Collaboration Meetings are the Key!
Tom Hess is the parent of an active, funny, free-spirited child with autism and his witty and charming older sister. He and his wife are very active in autism projects and programs in Ohio and around the country. Tom has a wealth of business development, management, counseling and leadership experience. He is also Chair of the Family Advisory Committee for the Autism Speaks Autism Treatment Network.
There are many methods you can use to ensure that all involved professionals are included in a collaboration meeting. In my son’s case we offered multiple options for professionals to provide input to our “team meetings”. Being flexible with the form of communication has been very important for us. We have had professionals provide written reports via email that we subsequently share in our meetings. We have allowed professionals to call in to a meeting if they are unable to attend in person. We have utilized video conferencing, Skype and “face time” to allow professionals to interact with our team whenever available. Ultimately it is important to understand that a collaboration meeting might take many forms and it is useful to remain flexible regarding how the information is shared. Additionally we have created a “Google group” designed to provide a secure space for the entire team to communicate and access data regarding our son’s progress so that they can access that when they have time to. Below are two options for creating an online group that we have tried with success:
I recommend starting an informal/test group of friends to practice using the various tools and options of the prospective group prior to creating the professional group. This way you will be able to coordinate the group effectively when it counts the most. Creation of these online groups allows for all the professionals on the team to communicate at their convenience and is available 24 hours a day and 7 days a week. These groups can allow professionals to post comments, documents, research and ask question of others on the team. You can even post a schedule on these groups that will allow access to whomever you choose. Our groups have included participants such as our developmental pediatrician, occupational therapist, speech therapist, learning aide, teachers, intervention specialist, and various service providers. In fact, we can add or remove participants based on our needs and our son’s needs at that time. This can be an excellent way to maintain communication between face to face meetings.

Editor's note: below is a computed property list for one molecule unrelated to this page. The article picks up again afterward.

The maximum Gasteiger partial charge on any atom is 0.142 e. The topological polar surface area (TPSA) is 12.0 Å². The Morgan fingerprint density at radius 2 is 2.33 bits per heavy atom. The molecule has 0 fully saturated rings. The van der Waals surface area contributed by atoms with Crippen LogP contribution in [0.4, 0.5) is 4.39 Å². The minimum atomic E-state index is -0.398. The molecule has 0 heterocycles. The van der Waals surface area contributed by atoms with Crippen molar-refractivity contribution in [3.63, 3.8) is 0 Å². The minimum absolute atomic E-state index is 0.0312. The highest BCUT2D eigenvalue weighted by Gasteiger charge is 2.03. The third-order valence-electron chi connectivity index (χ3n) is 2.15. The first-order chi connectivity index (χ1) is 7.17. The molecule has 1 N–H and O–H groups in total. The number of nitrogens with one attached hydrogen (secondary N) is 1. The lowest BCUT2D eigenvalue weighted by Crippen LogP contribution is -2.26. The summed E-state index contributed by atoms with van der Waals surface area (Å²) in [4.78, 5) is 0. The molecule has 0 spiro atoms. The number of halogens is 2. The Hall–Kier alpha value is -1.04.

It is important to identify which meetings you want specific professionals to attend. The key group of participants for, say, an IEP meeting would likely be a different group than invited to a medication review meeting. Open and ongoing communication with each professional about the purpose, content, and desired outcome of meetings will go a long way to ensure good attendance to all meetings. On many occasions, our professionals have provided written reports in response to our communication if they were unable to attend in person. It is important to remember that, just like us, our professional team members also have very busy schedules. Any information, direction or specific needs that can be communicated ahead of time will go a long way in ensuring good use of everyone’s time during meetings or clinical appointments.
Finally, if you want to know how to get these professionals together, ASK THEM! We have found that professionals are very willing to provide what they think is the best method of maintaining communication and providing information. With the techniques described here, you should be able to pull this all together. I hope this information is helpful!
You can learn more about the Autism Treatment Networks here.